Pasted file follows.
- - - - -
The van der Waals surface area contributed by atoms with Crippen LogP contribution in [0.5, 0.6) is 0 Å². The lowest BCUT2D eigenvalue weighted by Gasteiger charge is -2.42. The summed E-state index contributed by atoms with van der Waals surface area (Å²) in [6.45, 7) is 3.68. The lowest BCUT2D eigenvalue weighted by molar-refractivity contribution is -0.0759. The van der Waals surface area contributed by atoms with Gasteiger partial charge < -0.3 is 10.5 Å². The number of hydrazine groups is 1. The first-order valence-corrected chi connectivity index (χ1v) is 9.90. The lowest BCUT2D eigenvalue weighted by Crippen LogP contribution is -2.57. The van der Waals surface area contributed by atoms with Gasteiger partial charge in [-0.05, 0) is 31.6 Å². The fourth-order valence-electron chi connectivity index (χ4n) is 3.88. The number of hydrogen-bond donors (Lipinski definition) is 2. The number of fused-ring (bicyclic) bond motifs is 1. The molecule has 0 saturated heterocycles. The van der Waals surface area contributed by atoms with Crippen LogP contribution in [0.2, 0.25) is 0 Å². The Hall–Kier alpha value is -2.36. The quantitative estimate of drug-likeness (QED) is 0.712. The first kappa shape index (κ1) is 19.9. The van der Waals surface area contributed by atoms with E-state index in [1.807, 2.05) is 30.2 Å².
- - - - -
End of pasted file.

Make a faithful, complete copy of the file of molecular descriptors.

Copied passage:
The van der Waals surface area contributed by atoms with Crippen LogP contribution in [0.5, 0.6) is 0 Å². The lowest BCUT2D eigenvalue weighted by Gasteiger charge is -2.42. The summed E-state index contributed by atoms with van der Waals surface area (Å²) in [6.45, 7) is 3.68. The lowest BCUT2D eigenvalue weighted by molar-refractivity contribution is -0.0759. The van der Waals surface area contributed by atoms with Gasteiger partial charge < -0.3 is 10.5 Å². The number of hydrazine groups is 1. The first-order valence-corrected chi connectivity index (χ1v) is 9.90. The lowest BCUT2D eigenvalue weighted by Crippen LogP contribution is -2.57. The van der Waals surface area contributed by atoms with Gasteiger partial charge in [-0.05, 0) is 31.6 Å². The fourth-order valence-electron chi connectivity index (χ4n) is 3.88. The number of hydrogen-bond donors (Lipinski definition) is 2. The number of fused-ring (bicyclic) bond motifs is 1. The molecule has 0 saturated heterocycles. The van der Waals surface area contributed by atoms with Crippen LogP contribution in [0.2, 0.25) is 0 Å². The Hall–Kier alpha value is -2.36. The quantitative estimate of drug-likeness (QED) is 0.712. The first kappa shape index (κ1) is 19.9. The van der Waals surface area contributed by atoms with E-state index in [1.807, 2.05) is 30.2 Å².